Straits Times, Singapore (Used by permission)
by Leslie Lopez, South–east Asia Correspondent
KL central bank's 11th–hour block could hurt other Malaysian
firms with interests in Indonesia
NO GO: State–controlled Maybank announced on Tuesday that approval for it to acquire Bank Internasional Indonesia had been revoked.
THE move by Malaysia's central bank to block Maybank's
purchase of an Indonesian bank could trigger an awkward diplomatic situation
with Indonesia, say analysts and bankers.
They added that Bank Negara's shock decision on Tuesday night could also raise challenges for other Malaysian firms operating in Indonesia's highly regulated economy.
'This whole episode could have been handled better,' said a director of a Malaysian financial institution with operations in Indonesia.
'This will only add to the many problems we already have to contend with in Indonesia.'
State–controlled Maybank announced on Tuesday that Bank Negara had revoked an approval it granted in March for the US$2.7 billion (S$3.7 billion) acquisition of Bank Internasional Indonesia (BII).
Maybank had agreed to buy 56per cent of BII from Sorak Financial Holdings, a firm controlled by Temasek Holdings. It would pay US$1.5 billion and then tender for the remaining 44 per cent for about US$1.2 billion.
Maybank told the Malaysian stock exchange on Tuesday that Bank Negara was concerned about a new Indonesian takeover law.
This would have required Maybank to sell down its BII stake to 80 per cent over the next two years. Bank Negara feared this could lead to losses for Maybank.
What remains unclear is whether Bank Negara's decision will kill off the proposed transaction.
It it does, Temasek and its partner in BII, South Korea's Kookmin Bank, stand to pocket the US$150 million Maybank lodged as a deposit, say bankers close to the situation.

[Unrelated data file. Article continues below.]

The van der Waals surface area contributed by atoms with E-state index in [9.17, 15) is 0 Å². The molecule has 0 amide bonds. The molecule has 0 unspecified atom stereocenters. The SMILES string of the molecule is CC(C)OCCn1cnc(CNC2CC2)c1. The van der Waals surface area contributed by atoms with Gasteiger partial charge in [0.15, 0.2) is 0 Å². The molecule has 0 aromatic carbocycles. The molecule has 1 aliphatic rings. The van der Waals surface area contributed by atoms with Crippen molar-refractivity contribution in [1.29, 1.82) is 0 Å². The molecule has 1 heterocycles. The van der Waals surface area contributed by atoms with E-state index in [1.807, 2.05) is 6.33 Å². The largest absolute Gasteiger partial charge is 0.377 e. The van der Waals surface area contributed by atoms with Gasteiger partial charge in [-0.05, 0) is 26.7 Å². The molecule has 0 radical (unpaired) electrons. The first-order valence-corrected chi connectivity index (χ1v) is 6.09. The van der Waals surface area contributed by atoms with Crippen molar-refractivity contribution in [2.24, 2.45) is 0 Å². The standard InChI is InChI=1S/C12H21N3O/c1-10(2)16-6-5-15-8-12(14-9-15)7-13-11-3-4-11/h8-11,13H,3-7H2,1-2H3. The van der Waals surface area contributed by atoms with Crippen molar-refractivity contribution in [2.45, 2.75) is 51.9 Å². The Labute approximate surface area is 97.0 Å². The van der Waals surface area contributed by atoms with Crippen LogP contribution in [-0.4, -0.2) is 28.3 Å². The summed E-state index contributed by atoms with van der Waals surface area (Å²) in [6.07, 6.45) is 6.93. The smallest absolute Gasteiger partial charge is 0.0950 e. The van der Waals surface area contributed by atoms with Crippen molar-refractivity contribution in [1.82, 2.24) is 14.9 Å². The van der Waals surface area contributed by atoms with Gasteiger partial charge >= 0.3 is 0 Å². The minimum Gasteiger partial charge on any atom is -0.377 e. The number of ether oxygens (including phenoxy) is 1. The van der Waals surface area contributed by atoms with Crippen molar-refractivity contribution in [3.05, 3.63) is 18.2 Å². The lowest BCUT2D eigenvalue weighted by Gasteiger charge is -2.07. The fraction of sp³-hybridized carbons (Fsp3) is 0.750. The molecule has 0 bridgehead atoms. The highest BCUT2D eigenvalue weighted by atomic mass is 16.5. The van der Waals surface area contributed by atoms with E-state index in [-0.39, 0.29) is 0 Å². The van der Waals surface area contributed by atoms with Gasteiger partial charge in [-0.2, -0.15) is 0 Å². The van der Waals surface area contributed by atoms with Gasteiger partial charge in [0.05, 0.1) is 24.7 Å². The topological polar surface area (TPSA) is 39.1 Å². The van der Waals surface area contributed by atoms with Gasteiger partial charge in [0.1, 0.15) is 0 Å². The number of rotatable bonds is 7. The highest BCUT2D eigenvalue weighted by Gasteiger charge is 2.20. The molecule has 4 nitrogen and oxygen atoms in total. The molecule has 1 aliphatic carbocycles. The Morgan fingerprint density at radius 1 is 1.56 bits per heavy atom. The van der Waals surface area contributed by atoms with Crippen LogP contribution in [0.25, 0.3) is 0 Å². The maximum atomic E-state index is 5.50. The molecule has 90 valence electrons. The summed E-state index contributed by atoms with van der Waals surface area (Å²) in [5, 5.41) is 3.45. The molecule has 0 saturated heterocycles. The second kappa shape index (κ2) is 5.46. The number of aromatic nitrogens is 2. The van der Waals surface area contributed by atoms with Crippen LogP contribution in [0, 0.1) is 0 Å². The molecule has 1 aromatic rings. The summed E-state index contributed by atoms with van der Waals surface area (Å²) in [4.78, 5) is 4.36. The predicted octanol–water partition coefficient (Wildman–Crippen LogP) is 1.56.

Temasek yesterday said it had received notification from Maybank on the matter.
'This is an unfortunate development. We are in consultation with our co–investment partner, Kookmin Bank,' said Ms Cheo Hock Kuan, director of Fullerton Financial Holdings, a Temasek unit.
Bankers said Temasek would have few problems finding new suitors for BII, which has a domestic network of 230 branches and about 700 automated teller machines.
But there is little upside for Malaysia. Bank Negara's decision has not gone down well in Indonesia.
Mr Fuad Rahmani, the head of Indonesia's capital market watchdog Bapepam, told The Straits Times by telephone: 'The regulation requires divestment in two years, so if the bank performs well then its share price will obviously increase and they can sell with gains.
'Unfortunately, their prediction is that they will incur a loss. That's speculative.'
Many independent analysts agree, noting that Malaysia's regulators and companies should take a longer view of investments in Indonesia.
'The chances that the price (for BII) could be higher and the rules could be relaxed are quite high in this case,' said Mr Rizal Ramli, a prominent Indonesian economist.
Many private economists and bankers have also questioned Bank Negara's 11th–hour decision, which appeared to be motivated by the financial impact the deal could have on Maybank.
'A regulator should be more concerned about the soundness of the deal from a legal standpoint and maybe on issues of national importance. The near–term financial impact of any deal is a risk that has to be borne by the private sector,' said the chief executive of a Malaysian telecommunications group with interests in Indonesia.
This executive and several other bankers fear the BII flip–flop could pose headaches for other Malaysian firms with Indonesian interests.